temporize

verb
tem·​po·​rize | \ ˈtem-pə-ˌrīz How to pronounce temporize (audio) \
temporized; temporizing

Definition of temporize

intransitive verb

1 : to act to suit the time or occasion : yield to current or dominant opinion
2 : to draw out discussions or negotiations so as to gain time you'd have to temporize until you found out how she wanted to be advised— Mary Austin

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Other Words from temporize

temporization \ ˌtem-​pə-​rə-​ˈzā-​shən How to pronounce temporize (audio) \ noun
temporizer noun

Is it Time to temporize?

Temporize comes from the Medieval Latin verb temporizare ("to pass the time"), which itself comes from the Latin noun tempus, meaning "time." "Tempus" is also the root of such words as "tempo," "contemporary," and "temporal." If you need to buy some time, you might resort to temporizing - but you probably won't win admiration for doing so. "Temporize" can have a somewhat negative connotation. For instance, a political leader faced with a difficult issue might temporize by talking vaguely about possible solutions without actually doing anything. The point of such temporizing is to avoid taking definite - and possibly unpopular - action, in hopes that the problem will somehow go away. But the effect is often just to make matters worse.

Examples of temporize in a Sentence

Pressured by voters on both sides of the issue, the congressmen temporized.
Recent Examples on the Web But in the aftermath of the Georgia victories, which gave their party control of the Senate, congressional Democrats were in no mood to temporize. Los Angeles Times, "Lifting kids out of poverty could be Biden’s legacy, but cost raises doubts," 13 Apr. 2021 Otherwise, the overriding temptation will be to delay, to temporize. Noam Cohen, WIRED, "The Truth About Trump’s Love-Hate Relationship With Big Tech," 18 July 2019 Successive political generations of leaders of nuclear powers have temporized impotently or even mischievously assisted these elements, as Pakistan has assisted Iran and North Korea, who have assisted each other. Conrad Black, National Review, "Trump’s Bold Defense of America," 21 Sep. 2017 This is a president who, when Bashar al-Assad used chemical weapons on his people, did not temporize. Aaron Blake, Washington Post, "David Petraeus’s damning nonresponse on Trump’s fitness to serve," 5 July 2017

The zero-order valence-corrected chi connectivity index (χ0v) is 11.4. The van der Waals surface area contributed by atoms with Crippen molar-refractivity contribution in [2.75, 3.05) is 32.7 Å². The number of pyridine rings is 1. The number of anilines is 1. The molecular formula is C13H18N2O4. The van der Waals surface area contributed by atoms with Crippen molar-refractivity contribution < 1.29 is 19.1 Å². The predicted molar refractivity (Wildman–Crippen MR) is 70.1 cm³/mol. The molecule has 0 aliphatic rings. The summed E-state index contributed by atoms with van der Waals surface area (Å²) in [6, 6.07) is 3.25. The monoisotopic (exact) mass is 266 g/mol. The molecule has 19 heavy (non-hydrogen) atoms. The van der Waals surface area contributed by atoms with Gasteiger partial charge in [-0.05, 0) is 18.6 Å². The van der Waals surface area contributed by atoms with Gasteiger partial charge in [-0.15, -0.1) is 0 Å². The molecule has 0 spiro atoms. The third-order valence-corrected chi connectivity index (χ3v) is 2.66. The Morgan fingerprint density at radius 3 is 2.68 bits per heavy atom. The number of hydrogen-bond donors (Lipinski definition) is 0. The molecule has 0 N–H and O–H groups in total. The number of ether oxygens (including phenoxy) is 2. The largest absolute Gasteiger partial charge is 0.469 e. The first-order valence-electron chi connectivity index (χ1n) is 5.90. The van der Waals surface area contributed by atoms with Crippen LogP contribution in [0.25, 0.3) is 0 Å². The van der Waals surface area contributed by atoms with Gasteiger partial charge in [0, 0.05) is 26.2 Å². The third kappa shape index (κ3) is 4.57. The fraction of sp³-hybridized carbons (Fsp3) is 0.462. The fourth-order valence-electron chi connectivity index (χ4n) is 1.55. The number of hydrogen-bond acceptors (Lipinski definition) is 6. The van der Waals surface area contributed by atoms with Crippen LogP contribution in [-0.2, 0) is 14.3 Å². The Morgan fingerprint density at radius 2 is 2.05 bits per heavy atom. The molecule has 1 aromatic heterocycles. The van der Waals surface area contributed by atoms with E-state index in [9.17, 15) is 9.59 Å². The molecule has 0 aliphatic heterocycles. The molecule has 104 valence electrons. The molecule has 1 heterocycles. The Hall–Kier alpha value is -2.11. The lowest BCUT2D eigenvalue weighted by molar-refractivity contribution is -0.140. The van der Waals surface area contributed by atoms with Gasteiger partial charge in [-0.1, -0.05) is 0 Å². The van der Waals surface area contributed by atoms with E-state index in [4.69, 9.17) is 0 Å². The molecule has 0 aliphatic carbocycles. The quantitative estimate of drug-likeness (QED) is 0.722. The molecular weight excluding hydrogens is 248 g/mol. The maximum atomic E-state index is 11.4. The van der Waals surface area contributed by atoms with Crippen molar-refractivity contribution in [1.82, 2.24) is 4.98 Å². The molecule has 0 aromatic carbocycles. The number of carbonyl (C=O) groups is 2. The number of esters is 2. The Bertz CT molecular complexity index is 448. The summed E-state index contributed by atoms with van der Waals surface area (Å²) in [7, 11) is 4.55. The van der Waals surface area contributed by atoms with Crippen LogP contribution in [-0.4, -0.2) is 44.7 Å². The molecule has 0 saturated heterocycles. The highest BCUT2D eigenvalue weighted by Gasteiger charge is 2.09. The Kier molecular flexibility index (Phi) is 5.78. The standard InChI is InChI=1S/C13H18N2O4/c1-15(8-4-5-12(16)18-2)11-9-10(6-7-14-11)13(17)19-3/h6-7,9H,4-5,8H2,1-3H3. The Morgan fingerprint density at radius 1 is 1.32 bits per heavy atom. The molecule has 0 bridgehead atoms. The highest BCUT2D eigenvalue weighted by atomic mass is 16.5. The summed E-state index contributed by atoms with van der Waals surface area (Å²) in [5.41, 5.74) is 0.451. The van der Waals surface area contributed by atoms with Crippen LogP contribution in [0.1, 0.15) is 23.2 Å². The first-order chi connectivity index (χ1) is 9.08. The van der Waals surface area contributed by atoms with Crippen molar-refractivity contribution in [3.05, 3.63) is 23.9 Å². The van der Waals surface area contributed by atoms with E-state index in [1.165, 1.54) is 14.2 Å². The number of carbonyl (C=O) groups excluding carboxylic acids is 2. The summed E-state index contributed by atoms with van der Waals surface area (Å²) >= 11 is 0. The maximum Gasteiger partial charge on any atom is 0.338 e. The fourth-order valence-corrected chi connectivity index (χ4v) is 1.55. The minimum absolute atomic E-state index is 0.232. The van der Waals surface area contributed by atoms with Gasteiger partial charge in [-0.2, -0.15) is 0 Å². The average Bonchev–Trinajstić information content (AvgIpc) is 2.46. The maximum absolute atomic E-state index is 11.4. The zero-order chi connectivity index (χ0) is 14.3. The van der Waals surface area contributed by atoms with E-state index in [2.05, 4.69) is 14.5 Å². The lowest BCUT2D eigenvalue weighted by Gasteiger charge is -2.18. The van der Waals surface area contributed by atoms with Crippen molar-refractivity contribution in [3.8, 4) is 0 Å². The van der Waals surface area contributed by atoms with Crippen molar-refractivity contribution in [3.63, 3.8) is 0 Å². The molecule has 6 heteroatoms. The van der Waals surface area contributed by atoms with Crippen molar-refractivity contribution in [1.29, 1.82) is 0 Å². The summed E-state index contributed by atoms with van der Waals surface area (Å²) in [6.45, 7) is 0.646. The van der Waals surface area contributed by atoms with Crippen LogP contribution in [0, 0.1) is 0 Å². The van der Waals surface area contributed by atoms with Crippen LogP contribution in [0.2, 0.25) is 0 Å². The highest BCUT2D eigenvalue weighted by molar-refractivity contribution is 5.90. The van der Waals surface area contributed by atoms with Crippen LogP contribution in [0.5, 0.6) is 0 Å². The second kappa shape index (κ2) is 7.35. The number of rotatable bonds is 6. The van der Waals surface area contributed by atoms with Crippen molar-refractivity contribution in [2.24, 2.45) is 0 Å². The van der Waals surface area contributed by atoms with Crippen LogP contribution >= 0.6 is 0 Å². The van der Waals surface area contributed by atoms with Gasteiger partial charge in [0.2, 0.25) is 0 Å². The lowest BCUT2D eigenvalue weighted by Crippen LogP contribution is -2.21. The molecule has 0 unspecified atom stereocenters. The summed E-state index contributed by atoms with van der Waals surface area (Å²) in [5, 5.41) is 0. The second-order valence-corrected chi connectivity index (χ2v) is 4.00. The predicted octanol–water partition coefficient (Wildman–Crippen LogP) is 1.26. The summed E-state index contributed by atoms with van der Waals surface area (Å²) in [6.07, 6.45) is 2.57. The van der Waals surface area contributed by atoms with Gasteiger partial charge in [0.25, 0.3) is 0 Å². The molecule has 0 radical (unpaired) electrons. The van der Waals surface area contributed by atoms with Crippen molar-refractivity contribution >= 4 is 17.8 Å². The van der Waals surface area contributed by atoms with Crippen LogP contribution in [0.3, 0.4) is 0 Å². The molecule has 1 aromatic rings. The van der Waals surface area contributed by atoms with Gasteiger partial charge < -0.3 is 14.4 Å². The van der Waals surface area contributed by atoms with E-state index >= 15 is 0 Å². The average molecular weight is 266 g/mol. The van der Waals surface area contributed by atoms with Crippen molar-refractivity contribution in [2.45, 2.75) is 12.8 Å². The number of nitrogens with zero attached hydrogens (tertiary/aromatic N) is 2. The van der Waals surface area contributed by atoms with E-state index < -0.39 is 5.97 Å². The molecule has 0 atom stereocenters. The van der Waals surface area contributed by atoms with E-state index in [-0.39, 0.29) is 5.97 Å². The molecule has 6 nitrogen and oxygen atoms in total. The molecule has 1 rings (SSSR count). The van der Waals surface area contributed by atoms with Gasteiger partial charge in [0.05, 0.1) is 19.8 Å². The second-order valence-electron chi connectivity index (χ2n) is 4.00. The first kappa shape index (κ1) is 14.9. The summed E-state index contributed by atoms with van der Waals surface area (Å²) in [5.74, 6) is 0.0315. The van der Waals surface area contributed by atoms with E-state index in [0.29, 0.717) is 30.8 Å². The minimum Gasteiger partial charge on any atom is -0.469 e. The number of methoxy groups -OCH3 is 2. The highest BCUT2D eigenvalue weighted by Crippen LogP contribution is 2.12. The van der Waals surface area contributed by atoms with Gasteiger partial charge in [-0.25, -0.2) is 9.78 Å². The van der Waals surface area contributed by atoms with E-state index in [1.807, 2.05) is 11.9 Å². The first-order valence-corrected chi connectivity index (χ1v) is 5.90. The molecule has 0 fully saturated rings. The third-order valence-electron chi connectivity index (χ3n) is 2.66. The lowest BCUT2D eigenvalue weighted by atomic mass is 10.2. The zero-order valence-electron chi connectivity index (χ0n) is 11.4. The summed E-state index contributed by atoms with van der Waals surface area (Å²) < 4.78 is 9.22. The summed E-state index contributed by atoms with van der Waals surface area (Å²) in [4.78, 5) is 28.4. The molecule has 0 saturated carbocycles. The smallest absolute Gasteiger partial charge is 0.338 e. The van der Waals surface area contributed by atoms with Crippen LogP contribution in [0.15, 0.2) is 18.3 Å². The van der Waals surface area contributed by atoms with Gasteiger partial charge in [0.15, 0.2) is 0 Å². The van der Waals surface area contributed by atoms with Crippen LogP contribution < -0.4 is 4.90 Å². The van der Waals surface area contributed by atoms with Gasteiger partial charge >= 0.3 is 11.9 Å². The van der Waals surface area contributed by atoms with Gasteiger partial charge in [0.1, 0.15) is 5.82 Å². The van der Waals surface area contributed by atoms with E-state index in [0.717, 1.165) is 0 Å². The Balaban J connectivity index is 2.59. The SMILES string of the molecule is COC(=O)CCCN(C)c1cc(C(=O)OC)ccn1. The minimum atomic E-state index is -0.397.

These example sentences are selected automatically from various online news sources to reflect current usage of the word 'temporize.' Views expressed in the examples do not represent the opinion of Merriam-Webster or its editors. Send us feedback.

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First Known Use of temporize

1579, in the meaning defined at sense 1

History and Etymology for temporize

borrowed from Middle French temporiser, temporisier "to last, pass one's life, postpone, gain time," probably borrowed from Medieval Latin temporizāre "to delay," from Latin tempor-, tempus "time, period of time" + Medieval Latin -izāre -ize — more at tempo

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Time Traveler for temporize

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The first known use of temporize was in 1579

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Last Updated

21 Apr 2021

Cite this Entry

“Temporize.” Merriam-Webster.com Dictionary, Merriam-Webster, https://www.merriam-webster.com/dictionary/temporize. Accessed 12 May. 2021.

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More Definitions for temporize

temporize

verb

English Language Learners Definition of temporize

formal : to avoid making a decision or giving a definite answer in order to have more time

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